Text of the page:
Thursday, December 1, 2011

White noise

One of the things I remember as so striking when I lived abroad was the realization of just how insular the U.S. really is. Despite the fact that we are constantly inundated with news stories twenty-four hours a day and there are few respites from some sort of media, most Americans know shockingly little about the rest of the world. When we do happen to pay attention to international issues, you can be sure that there is some reason that can be traced back to how it affects us. Wars in the middle east, financial crises in Europe, Arab spring, we know about them to the extent that they affect us. It would be easy to dismiss this because every nation does the same thing. Maybe to a certain extent that is right but it seems fair to say that here in the U.S. we live in our own little bubble and are further removed from international engagement than other nations can afford to be.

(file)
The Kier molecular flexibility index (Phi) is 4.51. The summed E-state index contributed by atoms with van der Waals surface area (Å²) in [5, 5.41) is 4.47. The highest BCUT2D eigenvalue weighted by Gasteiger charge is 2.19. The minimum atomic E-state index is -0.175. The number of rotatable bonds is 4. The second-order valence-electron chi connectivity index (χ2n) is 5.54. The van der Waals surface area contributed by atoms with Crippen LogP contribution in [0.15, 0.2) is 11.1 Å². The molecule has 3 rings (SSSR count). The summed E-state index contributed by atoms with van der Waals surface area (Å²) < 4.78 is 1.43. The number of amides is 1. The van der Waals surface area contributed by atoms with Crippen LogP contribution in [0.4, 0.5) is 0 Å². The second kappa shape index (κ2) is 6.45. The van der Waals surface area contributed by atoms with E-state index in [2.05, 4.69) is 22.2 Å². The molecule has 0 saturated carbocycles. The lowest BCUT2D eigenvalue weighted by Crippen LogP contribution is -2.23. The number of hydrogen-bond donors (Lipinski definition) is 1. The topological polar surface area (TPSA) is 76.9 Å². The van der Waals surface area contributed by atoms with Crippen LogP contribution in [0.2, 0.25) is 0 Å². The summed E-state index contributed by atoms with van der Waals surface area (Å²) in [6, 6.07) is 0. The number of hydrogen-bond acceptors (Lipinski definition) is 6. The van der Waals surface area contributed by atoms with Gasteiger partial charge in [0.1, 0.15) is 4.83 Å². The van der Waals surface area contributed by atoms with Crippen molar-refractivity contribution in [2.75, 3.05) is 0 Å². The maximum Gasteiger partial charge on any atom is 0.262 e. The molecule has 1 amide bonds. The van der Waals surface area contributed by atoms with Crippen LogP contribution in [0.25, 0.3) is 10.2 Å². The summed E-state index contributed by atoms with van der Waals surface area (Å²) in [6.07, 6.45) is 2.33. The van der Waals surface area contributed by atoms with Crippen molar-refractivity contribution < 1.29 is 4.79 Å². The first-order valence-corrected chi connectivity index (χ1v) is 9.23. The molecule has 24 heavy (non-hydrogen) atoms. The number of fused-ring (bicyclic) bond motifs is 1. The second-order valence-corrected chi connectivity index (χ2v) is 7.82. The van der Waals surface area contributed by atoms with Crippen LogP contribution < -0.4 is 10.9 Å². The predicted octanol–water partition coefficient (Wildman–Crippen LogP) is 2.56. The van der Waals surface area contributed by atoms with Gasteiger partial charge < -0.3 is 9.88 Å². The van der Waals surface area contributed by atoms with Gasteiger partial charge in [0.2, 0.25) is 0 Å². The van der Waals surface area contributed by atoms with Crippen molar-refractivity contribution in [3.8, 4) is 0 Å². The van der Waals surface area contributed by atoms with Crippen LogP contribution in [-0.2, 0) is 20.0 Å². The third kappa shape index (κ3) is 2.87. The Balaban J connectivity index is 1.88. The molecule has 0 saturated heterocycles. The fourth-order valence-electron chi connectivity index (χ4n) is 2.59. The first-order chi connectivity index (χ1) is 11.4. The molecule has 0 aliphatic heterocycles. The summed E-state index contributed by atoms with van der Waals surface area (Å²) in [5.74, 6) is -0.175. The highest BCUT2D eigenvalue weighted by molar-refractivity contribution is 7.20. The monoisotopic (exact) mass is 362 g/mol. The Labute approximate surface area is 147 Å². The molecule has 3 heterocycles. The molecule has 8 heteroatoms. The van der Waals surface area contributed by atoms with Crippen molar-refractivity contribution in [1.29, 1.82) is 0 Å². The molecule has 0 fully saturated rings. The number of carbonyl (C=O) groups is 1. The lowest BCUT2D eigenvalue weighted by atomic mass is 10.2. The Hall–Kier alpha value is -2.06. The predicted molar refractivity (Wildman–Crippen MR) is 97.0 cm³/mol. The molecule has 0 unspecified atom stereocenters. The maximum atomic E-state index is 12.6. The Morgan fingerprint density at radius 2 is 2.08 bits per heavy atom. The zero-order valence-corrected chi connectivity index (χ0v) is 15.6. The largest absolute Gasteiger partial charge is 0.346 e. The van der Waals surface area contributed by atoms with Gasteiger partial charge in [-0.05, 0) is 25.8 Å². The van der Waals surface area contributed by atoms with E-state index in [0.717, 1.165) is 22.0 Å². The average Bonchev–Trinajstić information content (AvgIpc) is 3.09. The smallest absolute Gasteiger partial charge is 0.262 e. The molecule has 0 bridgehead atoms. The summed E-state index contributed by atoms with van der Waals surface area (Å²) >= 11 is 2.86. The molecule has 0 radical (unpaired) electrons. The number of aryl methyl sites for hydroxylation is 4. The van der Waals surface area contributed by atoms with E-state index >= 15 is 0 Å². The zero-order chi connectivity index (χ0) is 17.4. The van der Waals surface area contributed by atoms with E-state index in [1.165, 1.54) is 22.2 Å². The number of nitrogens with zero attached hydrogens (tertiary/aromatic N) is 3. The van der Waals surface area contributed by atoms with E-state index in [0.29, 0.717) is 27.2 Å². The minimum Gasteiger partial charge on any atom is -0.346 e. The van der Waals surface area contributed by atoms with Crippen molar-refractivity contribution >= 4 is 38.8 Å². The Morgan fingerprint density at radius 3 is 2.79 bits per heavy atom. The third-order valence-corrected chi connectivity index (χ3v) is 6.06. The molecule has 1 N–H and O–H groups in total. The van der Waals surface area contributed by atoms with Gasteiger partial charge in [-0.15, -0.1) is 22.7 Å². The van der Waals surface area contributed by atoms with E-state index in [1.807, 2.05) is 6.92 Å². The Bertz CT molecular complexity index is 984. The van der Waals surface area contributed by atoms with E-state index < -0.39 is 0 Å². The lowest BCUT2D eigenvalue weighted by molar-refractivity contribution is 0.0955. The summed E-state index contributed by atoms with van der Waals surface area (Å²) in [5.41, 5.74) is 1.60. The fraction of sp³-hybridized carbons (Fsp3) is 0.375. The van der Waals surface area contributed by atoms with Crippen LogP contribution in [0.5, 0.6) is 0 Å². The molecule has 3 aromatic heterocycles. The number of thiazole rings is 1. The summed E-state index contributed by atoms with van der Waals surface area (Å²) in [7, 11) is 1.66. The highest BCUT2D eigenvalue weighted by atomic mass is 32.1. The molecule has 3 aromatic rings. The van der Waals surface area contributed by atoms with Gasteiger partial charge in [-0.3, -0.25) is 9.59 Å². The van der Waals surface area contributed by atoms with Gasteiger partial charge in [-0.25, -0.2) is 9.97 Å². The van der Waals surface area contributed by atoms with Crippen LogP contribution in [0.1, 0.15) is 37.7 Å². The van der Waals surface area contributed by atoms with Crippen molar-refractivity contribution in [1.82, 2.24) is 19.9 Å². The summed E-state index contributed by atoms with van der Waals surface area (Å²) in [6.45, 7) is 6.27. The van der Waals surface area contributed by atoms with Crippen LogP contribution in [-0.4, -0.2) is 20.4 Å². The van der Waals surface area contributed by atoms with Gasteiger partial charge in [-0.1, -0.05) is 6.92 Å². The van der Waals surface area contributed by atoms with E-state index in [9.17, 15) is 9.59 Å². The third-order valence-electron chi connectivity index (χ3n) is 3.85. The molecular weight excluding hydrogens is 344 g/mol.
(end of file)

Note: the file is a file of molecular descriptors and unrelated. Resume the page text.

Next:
The Durban meetings are the 17th time the 192 nations part of the UNFCCC have come together in one room to try and solve some of the most pernicious aspects of climate change. Since 1992 the confidence in the science behind what we know and what is likely to occur has never been higher. There is a steady drumbeat from scientific organizations around the world that indicate some type of coordinated action is needed if we have any hope of forestalling catastrophic changes that will occur to some (but not all) parts of the world.

Despite all of this, any awareness of climate policy here in the U.S. has intentionally or unintentionally been drowned in the background hum of the various media assaulting us on a 24/7 news cycle. It is off the map.

There is no better indication of this the fact that for the first time in years, there are no members of Congress attending the climate negotiations. Not even Sen. Inhofe from Oklahoma who attends most years simply to deny the existence of climate change has booked a flight to Durban. At what point will we perceive that this is an issue that deserves our attention and engagement? With little to no federal support for international cooperation on climate and virtually no popular awareness or pressure on the government to do so, why would Americans be involved?

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